Johnson used to at least be able to give a passable imitation of being Boris Johnson. Now he can’t even manage that. The gags and the mannerisms that used to be his calling card, now just fall flat. A one-trick pony whose one trick everyone knows. The surface has been stripped bare to reveal a core of molten need. Someone who craves attention and fears he wouldn’t exist without it. Someone whose narcissism leaves him devoid of empathy. Incapable of either giving or receiving love.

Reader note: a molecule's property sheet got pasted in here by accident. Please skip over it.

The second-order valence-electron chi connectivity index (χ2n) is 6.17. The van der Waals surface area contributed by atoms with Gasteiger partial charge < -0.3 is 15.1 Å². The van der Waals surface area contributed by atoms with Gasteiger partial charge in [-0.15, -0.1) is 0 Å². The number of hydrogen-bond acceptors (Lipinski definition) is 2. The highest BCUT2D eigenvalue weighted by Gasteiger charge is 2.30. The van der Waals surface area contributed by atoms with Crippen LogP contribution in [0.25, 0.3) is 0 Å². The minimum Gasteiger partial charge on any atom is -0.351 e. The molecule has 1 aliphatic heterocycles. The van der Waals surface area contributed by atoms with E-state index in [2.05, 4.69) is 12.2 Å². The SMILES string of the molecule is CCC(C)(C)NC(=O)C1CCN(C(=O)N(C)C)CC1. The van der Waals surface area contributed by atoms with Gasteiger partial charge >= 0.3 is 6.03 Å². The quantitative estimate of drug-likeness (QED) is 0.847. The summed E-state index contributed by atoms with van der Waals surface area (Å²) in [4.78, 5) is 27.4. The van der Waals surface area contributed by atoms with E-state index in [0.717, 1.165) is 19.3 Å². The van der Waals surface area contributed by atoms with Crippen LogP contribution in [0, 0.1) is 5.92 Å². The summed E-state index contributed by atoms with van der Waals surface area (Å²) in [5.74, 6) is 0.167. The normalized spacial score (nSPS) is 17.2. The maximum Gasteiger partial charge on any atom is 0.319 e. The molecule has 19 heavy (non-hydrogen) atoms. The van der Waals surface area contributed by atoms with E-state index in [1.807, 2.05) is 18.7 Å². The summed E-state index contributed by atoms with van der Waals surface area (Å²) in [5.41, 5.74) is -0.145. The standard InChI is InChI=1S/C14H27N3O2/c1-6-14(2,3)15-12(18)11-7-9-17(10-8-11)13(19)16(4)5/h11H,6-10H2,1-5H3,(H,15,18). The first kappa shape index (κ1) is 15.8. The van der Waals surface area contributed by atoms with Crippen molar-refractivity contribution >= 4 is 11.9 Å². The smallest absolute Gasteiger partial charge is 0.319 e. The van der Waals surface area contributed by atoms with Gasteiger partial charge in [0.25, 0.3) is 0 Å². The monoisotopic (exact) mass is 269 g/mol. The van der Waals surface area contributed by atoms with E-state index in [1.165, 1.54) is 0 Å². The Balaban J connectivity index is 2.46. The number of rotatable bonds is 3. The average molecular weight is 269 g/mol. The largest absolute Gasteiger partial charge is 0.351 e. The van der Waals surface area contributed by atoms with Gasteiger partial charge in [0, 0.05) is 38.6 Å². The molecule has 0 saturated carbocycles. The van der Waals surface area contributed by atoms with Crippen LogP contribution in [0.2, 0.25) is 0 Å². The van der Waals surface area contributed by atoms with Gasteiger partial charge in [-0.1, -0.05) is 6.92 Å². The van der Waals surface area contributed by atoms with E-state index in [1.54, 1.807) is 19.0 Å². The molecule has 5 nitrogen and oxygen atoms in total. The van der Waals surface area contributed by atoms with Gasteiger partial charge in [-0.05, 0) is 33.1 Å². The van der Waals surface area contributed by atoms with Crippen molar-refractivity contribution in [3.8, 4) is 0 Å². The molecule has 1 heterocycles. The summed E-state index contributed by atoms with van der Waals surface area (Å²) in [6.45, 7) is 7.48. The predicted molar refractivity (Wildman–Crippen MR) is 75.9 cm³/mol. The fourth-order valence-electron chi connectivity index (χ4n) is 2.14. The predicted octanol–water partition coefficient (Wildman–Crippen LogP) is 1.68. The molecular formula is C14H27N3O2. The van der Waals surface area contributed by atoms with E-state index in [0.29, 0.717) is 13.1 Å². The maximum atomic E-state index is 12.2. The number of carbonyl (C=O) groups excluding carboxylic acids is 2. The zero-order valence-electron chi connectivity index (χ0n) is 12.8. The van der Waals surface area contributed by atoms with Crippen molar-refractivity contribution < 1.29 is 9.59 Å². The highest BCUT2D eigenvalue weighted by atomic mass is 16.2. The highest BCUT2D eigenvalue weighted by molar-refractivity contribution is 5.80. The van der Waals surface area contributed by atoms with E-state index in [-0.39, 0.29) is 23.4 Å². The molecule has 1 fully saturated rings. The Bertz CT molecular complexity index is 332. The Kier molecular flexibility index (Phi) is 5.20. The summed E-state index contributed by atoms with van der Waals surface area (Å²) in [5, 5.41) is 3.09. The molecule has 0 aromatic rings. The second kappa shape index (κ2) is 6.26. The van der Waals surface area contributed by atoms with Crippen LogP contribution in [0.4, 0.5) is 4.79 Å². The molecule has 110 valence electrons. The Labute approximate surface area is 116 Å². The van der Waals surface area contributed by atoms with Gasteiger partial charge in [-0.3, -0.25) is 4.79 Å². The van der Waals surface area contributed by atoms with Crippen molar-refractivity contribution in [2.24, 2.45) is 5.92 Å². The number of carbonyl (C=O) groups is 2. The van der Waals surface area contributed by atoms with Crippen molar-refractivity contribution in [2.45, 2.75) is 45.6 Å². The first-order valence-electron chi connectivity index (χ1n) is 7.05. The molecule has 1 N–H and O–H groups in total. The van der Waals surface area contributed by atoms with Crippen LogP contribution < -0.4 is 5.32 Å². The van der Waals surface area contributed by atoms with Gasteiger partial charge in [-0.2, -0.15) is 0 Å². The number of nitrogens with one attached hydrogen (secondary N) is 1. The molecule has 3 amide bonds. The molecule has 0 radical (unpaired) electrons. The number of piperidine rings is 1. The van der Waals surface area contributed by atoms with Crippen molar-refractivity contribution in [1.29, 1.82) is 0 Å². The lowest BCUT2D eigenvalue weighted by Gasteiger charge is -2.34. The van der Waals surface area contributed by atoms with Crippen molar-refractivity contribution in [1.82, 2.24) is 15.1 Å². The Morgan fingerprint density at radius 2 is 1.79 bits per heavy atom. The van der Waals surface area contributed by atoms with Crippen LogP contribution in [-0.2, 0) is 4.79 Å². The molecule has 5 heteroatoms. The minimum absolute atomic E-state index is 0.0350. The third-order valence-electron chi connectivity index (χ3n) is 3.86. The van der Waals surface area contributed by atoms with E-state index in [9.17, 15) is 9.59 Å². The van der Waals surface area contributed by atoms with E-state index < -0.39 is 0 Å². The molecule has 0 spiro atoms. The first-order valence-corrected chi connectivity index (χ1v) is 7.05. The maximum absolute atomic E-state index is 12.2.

Most curious, though, was the reaction of the middle-classes, Malema’s traditional enemies, as his commitment became clear, and the scope of the ANCYL’s protest ambitions became apparent. They didn’t suddenly agree that nationalising mines or expropriating farmland would be a good idea. They did, however, express admiration, even respect – something that would have seemed unlikely in the extreme the day before. .. A little bit of sympathy can be a powerful thing. Where the chattering classes were dismissive, at best, of Malema before, a kernel of doubt has been planted. Could he be worth listening to? Is there perhaps sense to be divined in the mess that is his ideology? It won’t last, probably, but getting people who normally wouldn’t is the point of any protest. Even if Malema is utterly ignored by the government, and the JSE, and the Chamber of Mines, he’s already succeeded in a small way. Mostly, though, Malema has suddenly become an inspirational political figure, somebody who achieved a tangible and difficult goal through sheer determination. There aren’t many others we can say that about, and none who can reach disenchanted young people as Malema does. That, too, is a lever of power. – Phillip de Wet at Daily MaverickBACK TO TOP